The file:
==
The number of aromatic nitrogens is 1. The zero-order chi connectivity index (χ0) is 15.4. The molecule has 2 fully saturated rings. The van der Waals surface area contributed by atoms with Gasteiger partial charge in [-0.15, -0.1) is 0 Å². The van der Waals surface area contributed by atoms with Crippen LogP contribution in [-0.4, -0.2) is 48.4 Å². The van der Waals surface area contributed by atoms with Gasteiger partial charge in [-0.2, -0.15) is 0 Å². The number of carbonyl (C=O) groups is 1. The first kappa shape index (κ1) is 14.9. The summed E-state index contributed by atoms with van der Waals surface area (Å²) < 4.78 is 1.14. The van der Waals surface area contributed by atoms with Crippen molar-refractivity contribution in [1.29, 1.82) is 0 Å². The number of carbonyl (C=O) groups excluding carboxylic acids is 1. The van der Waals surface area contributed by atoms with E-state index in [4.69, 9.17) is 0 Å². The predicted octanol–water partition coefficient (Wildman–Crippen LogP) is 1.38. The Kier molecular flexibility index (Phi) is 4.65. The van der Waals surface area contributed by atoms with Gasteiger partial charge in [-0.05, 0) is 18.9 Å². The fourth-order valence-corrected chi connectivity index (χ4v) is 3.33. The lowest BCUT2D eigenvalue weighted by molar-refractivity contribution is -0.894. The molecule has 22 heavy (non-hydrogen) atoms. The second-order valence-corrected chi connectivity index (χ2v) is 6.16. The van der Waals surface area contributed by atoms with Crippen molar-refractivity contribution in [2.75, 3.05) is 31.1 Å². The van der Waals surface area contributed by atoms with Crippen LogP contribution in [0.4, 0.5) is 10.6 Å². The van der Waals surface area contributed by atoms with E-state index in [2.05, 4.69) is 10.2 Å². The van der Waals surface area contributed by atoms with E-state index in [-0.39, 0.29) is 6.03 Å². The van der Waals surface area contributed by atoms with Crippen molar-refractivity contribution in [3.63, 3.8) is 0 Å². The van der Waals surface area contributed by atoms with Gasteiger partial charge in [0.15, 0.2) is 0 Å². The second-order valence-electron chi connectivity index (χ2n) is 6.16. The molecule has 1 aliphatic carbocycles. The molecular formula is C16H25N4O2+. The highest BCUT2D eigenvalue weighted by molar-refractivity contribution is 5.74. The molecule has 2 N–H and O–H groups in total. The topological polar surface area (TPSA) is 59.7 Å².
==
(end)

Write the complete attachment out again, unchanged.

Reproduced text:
The number of aromatic nitrogens is 1. The zero-order chi connectivity index (χ0) is 15.4. The molecule has 2 fully saturated rings. The van der Waals surface area contributed by atoms with Gasteiger partial charge in [-0.15, -0.1) is 0 Å². The van der Waals surface area contributed by atoms with Crippen LogP contribution in [-0.4, -0.2) is 48.4 Å². The van der Waals surface area contributed by atoms with Gasteiger partial charge in [-0.2, -0.15) is 0 Å². The number of carbonyl (C=O) groups is 1. The first kappa shape index (κ1) is 14.9. The summed E-state index contributed by atoms with van der Waals surface area (Å²) < 4.78 is 1.14. The van der Waals surface area contributed by atoms with Crippen molar-refractivity contribution in [1.29, 1.82) is 0 Å². The number of carbonyl (C=O) groups excluding carboxylic acids is 1. The van der Waals surface area contributed by atoms with E-state index in [4.69, 9.17) is 0 Å². The predicted octanol–water partition coefficient (Wildman–Crippen LogP) is 1.38. The Kier molecular flexibility index (Phi) is 4.65. The van der Waals surface area contributed by atoms with Gasteiger partial charge in [-0.05, 0) is 18.9 Å². The fourth-order valence-corrected chi connectivity index (χ4v) is 3.33. The lowest BCUT2D eigenvalue weighted by molar-refractivity contribution is -0.894. The molecule has 22 heavy (non-hydrogen) atoms. The second-order valence-corrected chi connectivity index (χ2v) is 6.16. The van der Waals surface area contributed by atoms with Crippen molar-refractivity contribution in [2.75, 3.05) is 31.1 Å². The van der Waals surface area contributed by atoms with Crippen LogP contribution in [0.4, 0.5) is 10.6 Å². The van der Waals surface area contributed by atoms with E-state index in [2.05, 4.69) is 10.2 Å². The van der Waals surface area contributed by atoms with E-state index in [-0.39, 0.29) is 6.03 Å². The van der Waals surface area contributed by atoms with Crippen molar-refractivity contribution in [3.63, 3.8) is 0 Å². The van der Waals surface area contributed by atoms with Gasteiger partial charge in [0.15, 0.2) is 0 Å². The second-order valence-electron chi connectivity index (χ2n) is 6.16. The molecule has 1 aliphatic carbocycles. The molecular formula is C16H25N4O2+. The highest BCUT2D eigenvalue weighted by molar-refractivity contribution is 5.74. The molecule has 2 N–H and O–H groups in total. The topological polar surface area (TPSA) is 59.7 Å².